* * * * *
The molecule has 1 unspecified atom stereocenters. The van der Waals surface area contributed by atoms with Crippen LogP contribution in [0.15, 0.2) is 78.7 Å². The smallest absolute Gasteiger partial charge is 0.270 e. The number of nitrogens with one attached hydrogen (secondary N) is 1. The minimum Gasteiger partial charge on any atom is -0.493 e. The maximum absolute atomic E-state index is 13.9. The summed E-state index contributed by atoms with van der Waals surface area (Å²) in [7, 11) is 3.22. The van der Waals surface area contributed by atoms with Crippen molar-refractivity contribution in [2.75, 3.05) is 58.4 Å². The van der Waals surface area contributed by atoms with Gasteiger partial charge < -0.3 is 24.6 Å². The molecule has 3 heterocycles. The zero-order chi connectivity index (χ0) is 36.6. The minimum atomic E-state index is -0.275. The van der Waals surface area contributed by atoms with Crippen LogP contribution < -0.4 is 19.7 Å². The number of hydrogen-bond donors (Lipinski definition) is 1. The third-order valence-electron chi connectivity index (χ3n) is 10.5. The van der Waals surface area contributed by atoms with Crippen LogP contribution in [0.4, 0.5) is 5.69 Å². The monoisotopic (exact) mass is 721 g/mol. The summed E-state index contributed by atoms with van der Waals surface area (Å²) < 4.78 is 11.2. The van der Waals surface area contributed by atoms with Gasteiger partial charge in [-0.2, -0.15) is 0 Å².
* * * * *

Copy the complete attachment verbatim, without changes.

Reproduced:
The molecule has 1 unspecified atom stereocenters. The van der Waals surface area contributed by atoms with Crippen LogP contribution in [0.15, 0.2) is 78.7 Å². The smallest absolute Gasteiger partial charge is 0.270 e. The number of nitrogens with one attached hydrogen (secondary N) is 1. The minimum Gasteiger partial charge on any atom is -0.493 e. The maximum absolute atomic E-state index is 13.9. The summed E-state index contributed by atoms with van der Waals surface area (Å²) in [7, 11) is 3.22. The van der Waals surface area contributed by atoms with Crippen molar-refractivity contribution in [2.75, 3.05) is 58.4 Å². The van der Waals surface area contributed by atoms with Gasteiger partial charge < -0.3 is 24.6 Å². The molecule has 3 heterocycles. The zero-order chi connectivity index (χ0) is 36.6. The minimum atomic E-state index is -0.275. The van der Waals surface area contributed by atoms with Crippen LogP contribution < -0.4 is 19.7 Å². The number of hydrogen-bond donors (Lipinski definition) is 1. The third-order valence-electron chi connectivity index (χ3n) is 10.5. The van der Waals surface area contributed by atoms with Crippen LogP contribution in [0.4, 0.5) is 5.69 Å². The monoisotopic (exact) mass is 721 g/mol. The summed E-state index contributed by atoms with van der Waals surface area (Å²) < 4.78 is 11.2. The van der Waals surface area contributed by atoms with Gasteiger partial charge in [-0.2, -0.15) is 0 Å².